Yes, finally this score is going somewhere. The classical inspired music with "Neville's Waltz" and "Potter Waltz" (with the second being a close cousin to a replica moment in A Little Princess) is definitely a change of tone. So too is the enchanting "Harry in Winter" where a wonderful heroic theme transforms into a sweet like string movement. And the "Underwater Secrets" gives us the song performed by Doyle's daughter.

But it all comes down to the heroic music. And there Doyle shows you just how good he is with real epic music. In "The Black Lake" the heroic blazing grandeur is unleashed, with lots of wonderful moments of heroic swelling or epic fanfares. In "The Maze" it's all a lot darker and dangerous, yet Doyle takes the large baton again in his hand and unleashes strong fanfares through ominous thick brass. And it seems Lord Voldermort receives a theme as well, this noticeable in the final tracks. "Voldermort" is a mammoth dark piece full of blazing moments or quiet eerie discoveries, it however never resolves into a finish, just like the scene.

And who doesn't love spoilers? Apparently everyone has seen the movie already so where's the harm in giving some major spoilers? "Death of Cedric" brings more more emotion than the death at the beginning of the movie, which is of course understandable. With "Another year Ends" and "Hogwarts' Hymn" we close the listening experience, and it is the final track that does it in style. Here the CD should have stopped, but sadly it doesn't. Why? Well, in the pre production of the movie, there were rumours a certain Jarvis Cocker would compose the score of the film. Fortunately it remained just with various songs. Yet sadly for us, even that he couldn't accomplish in style because his 3 representations are absolute rubbish. I mean the last one is audible but the other 2 are utter crap, and above all, it doesn't fit with the (musical) world of Harry Potter one bit. So if you want a happy memory at the end, end at track 21.

Seriously, Doyle's score truly takes some time to warm up to. It takes time to get into the musical fantasy of his composition and above all accept the fact it is completely different from John Williams' music. But with time and patience, Harry Potter and the Goblet of Fire becomes the score more or less I wished it to be. In the blazing heroics, Doyle brings more out of the music than Williams' did, however in the fantasy genre Williams' moments still excel. If you ever combine the 2, you get wizardry.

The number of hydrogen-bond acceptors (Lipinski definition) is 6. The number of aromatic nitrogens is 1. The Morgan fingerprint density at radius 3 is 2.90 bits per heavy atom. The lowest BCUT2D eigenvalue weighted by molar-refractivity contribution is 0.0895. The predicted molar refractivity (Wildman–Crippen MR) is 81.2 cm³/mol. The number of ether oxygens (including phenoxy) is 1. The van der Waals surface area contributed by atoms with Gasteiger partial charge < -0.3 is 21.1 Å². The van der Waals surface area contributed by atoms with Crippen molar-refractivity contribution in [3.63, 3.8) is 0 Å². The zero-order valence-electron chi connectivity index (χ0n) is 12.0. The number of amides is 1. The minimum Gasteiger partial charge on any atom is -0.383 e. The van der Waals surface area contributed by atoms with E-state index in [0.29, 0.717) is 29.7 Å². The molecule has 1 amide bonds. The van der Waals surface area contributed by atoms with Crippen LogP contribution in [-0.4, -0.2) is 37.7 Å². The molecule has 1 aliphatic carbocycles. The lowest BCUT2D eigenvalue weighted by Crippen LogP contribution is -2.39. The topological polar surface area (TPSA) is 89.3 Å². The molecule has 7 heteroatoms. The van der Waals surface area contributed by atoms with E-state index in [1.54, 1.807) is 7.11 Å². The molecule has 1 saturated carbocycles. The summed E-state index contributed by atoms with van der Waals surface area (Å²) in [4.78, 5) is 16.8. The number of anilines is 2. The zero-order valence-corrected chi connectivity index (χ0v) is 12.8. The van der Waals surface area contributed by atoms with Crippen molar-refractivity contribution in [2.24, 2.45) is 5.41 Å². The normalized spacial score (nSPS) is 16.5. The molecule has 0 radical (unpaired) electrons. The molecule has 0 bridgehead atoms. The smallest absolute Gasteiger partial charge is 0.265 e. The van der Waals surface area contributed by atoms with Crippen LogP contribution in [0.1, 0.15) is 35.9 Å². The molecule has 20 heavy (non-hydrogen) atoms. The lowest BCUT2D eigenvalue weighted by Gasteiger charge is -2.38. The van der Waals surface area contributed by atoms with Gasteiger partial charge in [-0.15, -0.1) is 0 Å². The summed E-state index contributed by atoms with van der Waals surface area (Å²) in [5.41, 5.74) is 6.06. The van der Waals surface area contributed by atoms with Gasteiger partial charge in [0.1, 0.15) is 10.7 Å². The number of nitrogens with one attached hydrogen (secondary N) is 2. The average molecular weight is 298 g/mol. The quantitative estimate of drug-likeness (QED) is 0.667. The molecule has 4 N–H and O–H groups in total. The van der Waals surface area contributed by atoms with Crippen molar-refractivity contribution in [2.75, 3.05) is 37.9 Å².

1. The Story Continues + (1.29)
2. Frank Dies (2.09)
3. The Quidditch World Cup (1.51)
4. The Dark Mark (3.26)
5. Foreign Visitors Arrive + (1.29)
6. The Goblet of Fire (3.21)
7. Rita Skeeter (1.41)
8. Sirius Fire (1.59)
9. Harry Sees Dragons (1.53)
10. Golden Egg (6.10) Excellent track
11. Neville's Waltz (2.08)
12. Harry in Winter (2.54) Excellent track
13. Potter Waltz (2.18)
14. Underwater Secrets (2.26)
15. The Black Lake (4.36) Excellent track
16. Hogwarts' March (2.43)
17. The Maze (4.39) Excellent track
18. Voldermort (9.37)
19. Death of Cedric (1.56)
20. Another Year Ends (2.18)
21. Hogwarts' Hymn (2.56) Excellent track
22. Do the Hippogriff: Jarvis Cocker * (3.36)
23. This is the Night: Jarvis Cocker ** (3.22)
24. Magic Works: Jarvis Cocker ** (4.01)

* Written by Jarvis Cocker & Jason Bucke
** Written by Jarvis Cocker
+ Featuring Hedwig's Theme, written by John Williams

Total Length: 75.57
(click to rate this score)  
(total of 40 votes - average 4.25/5)

Released by

Warner Sunset 9362-49631-2 (regular release 2005)

Conducted by

James Shearman

Orchestrations by

Patrick Doyle, James Shearman, John Bell & Lawrence Ashmore

Performed by

The London Symphony Orchestra